IRS News Release  
July 27, 1993

IRS Helps Charities Aid Flood Victims

WASHINGTON - The Internal Revenue Service is assisting in Midwest flood relief efforts and is making it easier for charities to aid victims. It will grant tax-exempt status more quickly for organizations formed to help flood victims and has relaxed the usual restrictions on such agencies aiding their own employees.

New flood relief organizations will get expedited service by putting the words "FLOOD DISASTER" at the top of their Form 1023, "Application for Recognition of Tax Exemption." The free IRS Publication 557, "Tax Exempt Status for Your Organization," has additional information. The application form and the publication may be ordered by calling 1-800-TAX-FORM.

IRS assistors are working at Federal Emergency Management Agency (FEMA) sites, helping flood victims get tax information to claim casualty losses and file for loans. Local IRS offices in the Midwest have announced that taxpayers who are unable to file returns or make payments on their federal tax obligations because of the flood disaster will not be penalized. In addition, the IRS has curtailed normal collection and examination actions for affected taxpayers in the flooded areas.

As it did last year after Hurricanes Andrew and Iniki, the IRS is allowing tax-exempt organizations to make appropriate, good-faith relief efforts for any victims of the Midwest floods, even if the aid recipients are their employees or employees of related organizations. Normally, charities are subject to legal restrictions in their dealings with employees, and violations of these restrictions could result in tax consequences.

For example, in accordance with this relief, a company-funded foundation that is an exempt organization providing relief to flood victims may also extend relief to its own employees who are victims of the flood. However, the foundation cannot limit its help to the company's executives, nor give aid to all employees in the area whether or not they suffered actual flood damage. This would not be considered a good-faith relief effort, and the IRS could assess penalties against the foundation. Notice 93-41, to be published in Internal Revenue Bulletin 1993-27, dated Aug. 16, 1993, has specific guidance on the relief provisions for charities.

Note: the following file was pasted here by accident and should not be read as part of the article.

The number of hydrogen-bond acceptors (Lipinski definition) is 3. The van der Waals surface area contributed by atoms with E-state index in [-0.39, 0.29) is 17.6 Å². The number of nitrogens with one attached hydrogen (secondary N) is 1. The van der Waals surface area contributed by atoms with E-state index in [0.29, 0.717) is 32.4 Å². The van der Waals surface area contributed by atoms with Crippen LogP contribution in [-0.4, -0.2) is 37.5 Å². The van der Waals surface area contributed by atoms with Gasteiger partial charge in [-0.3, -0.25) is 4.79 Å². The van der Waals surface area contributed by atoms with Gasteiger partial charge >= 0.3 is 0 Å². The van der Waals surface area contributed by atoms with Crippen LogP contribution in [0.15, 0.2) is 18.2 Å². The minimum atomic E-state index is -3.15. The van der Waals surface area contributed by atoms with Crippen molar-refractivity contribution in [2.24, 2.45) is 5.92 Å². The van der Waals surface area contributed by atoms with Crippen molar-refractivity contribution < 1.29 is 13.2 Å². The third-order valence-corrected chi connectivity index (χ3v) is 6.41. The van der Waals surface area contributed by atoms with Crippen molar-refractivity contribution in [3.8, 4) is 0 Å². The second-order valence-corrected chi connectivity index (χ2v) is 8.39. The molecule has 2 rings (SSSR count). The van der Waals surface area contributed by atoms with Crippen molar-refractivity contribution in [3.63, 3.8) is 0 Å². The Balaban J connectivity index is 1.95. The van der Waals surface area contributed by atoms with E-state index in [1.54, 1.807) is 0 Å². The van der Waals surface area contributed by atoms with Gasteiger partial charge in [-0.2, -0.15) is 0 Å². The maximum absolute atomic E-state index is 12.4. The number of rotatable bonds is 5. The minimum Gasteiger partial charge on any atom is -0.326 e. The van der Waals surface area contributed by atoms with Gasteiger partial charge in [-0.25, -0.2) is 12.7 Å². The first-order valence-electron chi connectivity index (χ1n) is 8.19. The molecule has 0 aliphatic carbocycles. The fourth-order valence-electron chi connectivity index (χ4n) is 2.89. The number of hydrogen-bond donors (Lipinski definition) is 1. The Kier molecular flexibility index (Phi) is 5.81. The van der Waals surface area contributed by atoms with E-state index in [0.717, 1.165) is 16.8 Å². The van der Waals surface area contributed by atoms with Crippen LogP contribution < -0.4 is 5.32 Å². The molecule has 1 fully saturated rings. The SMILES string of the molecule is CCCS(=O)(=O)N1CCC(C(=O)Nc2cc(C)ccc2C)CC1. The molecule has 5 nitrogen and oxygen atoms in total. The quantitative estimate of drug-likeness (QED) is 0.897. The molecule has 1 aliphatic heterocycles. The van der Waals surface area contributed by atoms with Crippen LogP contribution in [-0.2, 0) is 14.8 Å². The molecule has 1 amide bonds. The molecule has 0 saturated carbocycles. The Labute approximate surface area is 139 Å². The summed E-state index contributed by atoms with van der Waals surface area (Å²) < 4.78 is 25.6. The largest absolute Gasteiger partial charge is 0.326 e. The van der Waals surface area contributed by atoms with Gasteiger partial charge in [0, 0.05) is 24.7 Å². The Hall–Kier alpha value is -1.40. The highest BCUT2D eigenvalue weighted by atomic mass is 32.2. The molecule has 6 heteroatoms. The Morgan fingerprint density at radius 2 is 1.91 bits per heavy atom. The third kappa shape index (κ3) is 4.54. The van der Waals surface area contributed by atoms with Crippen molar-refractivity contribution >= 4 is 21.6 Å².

In the past, the IRS has helped taxpayers who suffered disaster losses request copies of their prior year returns, which could take several weeks to be received. Now the IRS has much of this data on-line at its local offices and is faxing computer printouts of taxpayer account data to its representatives at FEMA sites. This means that flood victims can more quickly get income verification to apply for Small Business Administration loans or to prepare amended tax returns to claim their casualty losses, resulting in faster refunds. Federal disaster area victims have the option of claiming losses on the previous year's tax return or waiting until they file the current year's return.

Three IRS publications explain the tax implications of different disaster situations: Publication 225, "Farmer's Tax Guide," Publication 334, "Tax Guide for Small Business," and Publication 547, "Nonbusiness Disasters, Casualties and Thefts." All are available by calling 1-800-TAX-FORM.

Taxpayers in flooded areas of Illinois, Iowa, Minnesota, Missouri, Nebraska, South Dakota and Wisconsin have until October 15 to file certain federal tax returns or pay federal taxes that would have been due on or after June 30 and before October 15, 1993. However, corporations with extensions for income tax returns originally due March 15 must file these returns by September 15, the maximum extension the law allows.

The law does not permit the waiver of interest, which must be charged from the original due date until the taxes are paid. Likewise, the due dates for depositing withheld income, social security or excise taxes and for filing employment tax returns cannot be extended. However, the IRS will abate the late deposit penalty for taxes deposited by September 15 and will abate the late filing penalty for returns filed by October 15, 1993.

Affected taxpayers should put the words "FLOOD DISASTER, COUNTY OF __________" in red at the top of any return relying on flood-related relief. The IRS will issue a more detailed technical description of this relief shortly.

The IRS will not start any new examinations of flood-affected taxpayers and those currently being examined will have extra time to respond to any requests for information. Those who receive notices that may already be in the mail should contact the IRS to obtain more time.

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